Once again, Kelly is suspected of the high profile murder. But this time, she’s got some unexpected allies who believe she’s innocent—of both killings—and want to help her clear her name. But is she?

Written with masterful precision and control, What Remains of Me brilliantly moves forward and back in time, playing out the murders side by side—interweaving subtle connections and peeling away layers of events to reveal the shocking truth.


8. The Year We Fell Apart by Emily Martin
(839)

Few things come as naturally to Harper as epic mistakes. In the past year she was kicked off the swim team, earned a reputation as Carson High’s easiest hook-up, and officially became the black sheep of her family. But her worst mistake was destroying her relationship with her best friend, Declan.

Now, after two semesters of silence, Declan is home from boarding school for the summer. Everything about him is different—he’s taller, stronger…more handsome. Harper has changed, too, especially in the wake of her mom’s cancer diagnosis.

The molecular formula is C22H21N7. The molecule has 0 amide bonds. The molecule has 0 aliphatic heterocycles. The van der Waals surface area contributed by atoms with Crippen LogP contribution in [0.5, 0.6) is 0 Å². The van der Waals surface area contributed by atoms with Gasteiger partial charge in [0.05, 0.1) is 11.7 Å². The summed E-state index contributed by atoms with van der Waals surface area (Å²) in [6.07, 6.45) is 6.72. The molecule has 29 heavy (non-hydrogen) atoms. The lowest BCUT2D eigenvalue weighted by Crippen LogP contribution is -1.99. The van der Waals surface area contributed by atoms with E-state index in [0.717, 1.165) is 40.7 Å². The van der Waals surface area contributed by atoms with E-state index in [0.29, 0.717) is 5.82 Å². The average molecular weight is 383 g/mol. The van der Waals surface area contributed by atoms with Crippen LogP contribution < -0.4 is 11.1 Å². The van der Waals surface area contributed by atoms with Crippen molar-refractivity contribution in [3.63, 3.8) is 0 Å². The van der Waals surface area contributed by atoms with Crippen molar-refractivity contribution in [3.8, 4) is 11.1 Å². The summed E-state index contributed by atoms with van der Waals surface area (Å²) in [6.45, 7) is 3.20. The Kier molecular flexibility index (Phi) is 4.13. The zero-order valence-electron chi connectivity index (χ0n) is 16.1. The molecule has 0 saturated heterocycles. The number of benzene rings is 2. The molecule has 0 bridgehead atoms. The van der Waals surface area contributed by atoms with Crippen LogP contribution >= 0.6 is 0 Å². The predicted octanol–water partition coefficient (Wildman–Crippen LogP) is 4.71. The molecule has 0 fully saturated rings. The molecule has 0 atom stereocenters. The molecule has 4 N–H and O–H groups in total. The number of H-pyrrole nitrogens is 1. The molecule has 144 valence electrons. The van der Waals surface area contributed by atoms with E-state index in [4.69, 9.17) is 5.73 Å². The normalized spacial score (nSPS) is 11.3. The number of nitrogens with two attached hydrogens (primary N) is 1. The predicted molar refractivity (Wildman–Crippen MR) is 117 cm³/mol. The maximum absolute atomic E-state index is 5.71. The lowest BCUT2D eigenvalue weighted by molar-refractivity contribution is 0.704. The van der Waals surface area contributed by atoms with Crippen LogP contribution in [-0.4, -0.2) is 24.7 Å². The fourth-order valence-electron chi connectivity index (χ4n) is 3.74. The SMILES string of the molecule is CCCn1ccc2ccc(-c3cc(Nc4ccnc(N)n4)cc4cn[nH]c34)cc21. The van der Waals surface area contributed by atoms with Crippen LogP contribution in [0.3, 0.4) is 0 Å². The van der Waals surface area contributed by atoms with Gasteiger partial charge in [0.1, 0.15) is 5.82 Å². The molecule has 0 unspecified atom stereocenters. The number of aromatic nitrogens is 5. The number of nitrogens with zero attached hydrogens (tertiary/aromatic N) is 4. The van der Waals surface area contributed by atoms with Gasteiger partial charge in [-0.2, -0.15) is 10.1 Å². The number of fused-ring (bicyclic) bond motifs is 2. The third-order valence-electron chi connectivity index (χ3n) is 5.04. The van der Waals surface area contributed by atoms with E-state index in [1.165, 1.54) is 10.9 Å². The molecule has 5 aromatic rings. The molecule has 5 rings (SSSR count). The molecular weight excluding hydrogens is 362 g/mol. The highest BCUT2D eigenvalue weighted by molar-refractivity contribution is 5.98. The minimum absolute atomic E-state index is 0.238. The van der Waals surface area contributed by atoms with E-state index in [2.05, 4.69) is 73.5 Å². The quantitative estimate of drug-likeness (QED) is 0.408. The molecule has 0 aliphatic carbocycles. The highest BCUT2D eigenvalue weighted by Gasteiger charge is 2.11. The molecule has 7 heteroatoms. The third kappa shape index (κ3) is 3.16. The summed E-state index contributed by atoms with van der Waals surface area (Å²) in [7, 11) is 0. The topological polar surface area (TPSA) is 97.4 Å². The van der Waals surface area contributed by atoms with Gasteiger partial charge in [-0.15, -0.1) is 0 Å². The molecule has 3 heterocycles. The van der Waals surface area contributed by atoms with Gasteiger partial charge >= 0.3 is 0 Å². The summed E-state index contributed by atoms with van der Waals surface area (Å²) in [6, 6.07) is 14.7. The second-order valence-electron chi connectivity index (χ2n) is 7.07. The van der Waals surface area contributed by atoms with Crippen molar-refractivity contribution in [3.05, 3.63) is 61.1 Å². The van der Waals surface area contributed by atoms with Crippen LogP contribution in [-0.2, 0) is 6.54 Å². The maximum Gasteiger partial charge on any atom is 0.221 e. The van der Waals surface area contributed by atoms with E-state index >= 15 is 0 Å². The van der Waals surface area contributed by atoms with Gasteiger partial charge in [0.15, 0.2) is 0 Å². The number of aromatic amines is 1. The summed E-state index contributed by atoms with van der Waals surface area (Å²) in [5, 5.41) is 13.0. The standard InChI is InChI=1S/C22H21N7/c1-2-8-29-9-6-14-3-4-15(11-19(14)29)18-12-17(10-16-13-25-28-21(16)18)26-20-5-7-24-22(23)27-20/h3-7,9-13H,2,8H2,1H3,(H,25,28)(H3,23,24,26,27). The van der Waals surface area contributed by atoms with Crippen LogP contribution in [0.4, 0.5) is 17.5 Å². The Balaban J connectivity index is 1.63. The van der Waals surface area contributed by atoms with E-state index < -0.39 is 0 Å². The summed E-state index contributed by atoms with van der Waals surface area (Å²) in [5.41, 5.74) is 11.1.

While Declan wants nothing to do with Harper, he’s still Declan, her Declan, and the only person she wants to talk to about what’s really going on. But he’s also the one person she’s lost the right to seek comfort from.

As their mutual friends and shared histories draw them together again, Harper and Declan must decide which parts of their past are still salvageable, and which parts they’ll have to let go of once and for all.


9. Living with Regret by Lisa De Jong
(1,123)

 I had my whole life mapped out. Perfect guy. Perfect friends. Everything was exactly the way I wanted it.

That was until that night–the one I can’t remember. It’s all my fault, and now the memories are all I have left of him. Of us.

My guilt drowns me until Sam Shea steps back into my life and helps me to the surface. He slowly opens my heart and crawls deep inside before I even realize what’s happening. I know I don’t deserve him.

While I’m trying to get used to my new life, pieces of that night slowly start to come back to me. Lies and secrets shatter everything I thought I knew.

Maybe I’m not the only one living with regret.